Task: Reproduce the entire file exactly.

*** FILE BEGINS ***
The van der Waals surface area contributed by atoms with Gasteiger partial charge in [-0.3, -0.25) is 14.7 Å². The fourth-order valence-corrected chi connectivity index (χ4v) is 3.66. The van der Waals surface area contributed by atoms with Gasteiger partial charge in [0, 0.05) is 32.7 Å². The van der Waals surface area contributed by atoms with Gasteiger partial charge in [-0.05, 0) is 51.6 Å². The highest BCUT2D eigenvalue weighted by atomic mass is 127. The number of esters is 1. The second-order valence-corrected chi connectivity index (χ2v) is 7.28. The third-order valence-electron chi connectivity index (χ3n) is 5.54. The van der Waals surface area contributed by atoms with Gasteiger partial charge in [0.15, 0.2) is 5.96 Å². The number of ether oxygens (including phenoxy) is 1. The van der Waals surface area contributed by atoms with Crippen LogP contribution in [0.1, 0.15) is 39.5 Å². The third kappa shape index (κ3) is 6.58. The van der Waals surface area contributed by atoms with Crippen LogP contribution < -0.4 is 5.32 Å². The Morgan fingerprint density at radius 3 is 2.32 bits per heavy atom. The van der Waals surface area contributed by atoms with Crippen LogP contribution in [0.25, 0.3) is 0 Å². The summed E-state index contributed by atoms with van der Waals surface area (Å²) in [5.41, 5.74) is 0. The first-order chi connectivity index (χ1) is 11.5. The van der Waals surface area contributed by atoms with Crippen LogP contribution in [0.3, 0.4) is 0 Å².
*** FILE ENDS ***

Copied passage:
The van der Waals surface area contributed by atoms with Gasteiger partial charge in [-0.3, -0.25) is 14.7 Å². The fourth-order valence-corrected chi connectivity index (χ4v) is 3.66. The van der Waals surface area contributed by atoms with Gasteiger partial charge in [0, 0.05) is 32.7 Å². The van der Waals surface area contributed by atoms with Gasteiger partial charge in [-0.05, 0) is 51.6 Å². The highest BCUT2D eigenvalue weighted by atomic mass is 127. The number of esters is 1. The second-order valence-corrected chi connectivity index (χ2v) is 7.28. The third-order valence-electron chi connectivity index (χ3n) is 5.54. The van der Waals surface area contributed by atoms with Gasteiger partial charge in [0.15, 0.2) is 5.96 Å². The number of ether oxygens (including phenoxy) is 1. The van der Waals surface area contributed by atoms with Crippen LogP contribution in [0.1, 0.15) is 39.5 Å². The third kappa shape index (κ3) is 6.58. The van der Waals surface area contributed by atoms with Crippen LogP contribution < -0.4 is 5.32 Å². The Morgan fingerprint density at radius 3 is 2.32 bits per heavy atom. The van der Waals surface area contributed by atoms with Crippen LogP contribution in [0.25, 0.3) is 0 Å². The summed E-state index contributed by atoms with van der Waals surface area (Å²) in [5.41, 5.74) is 0. The first-order chi connectivity index (χ1) is 11.5. The van der Waals surface area contributed by atoms with Crippen LogP contribution in [0.3, 0.4) is 0 Å².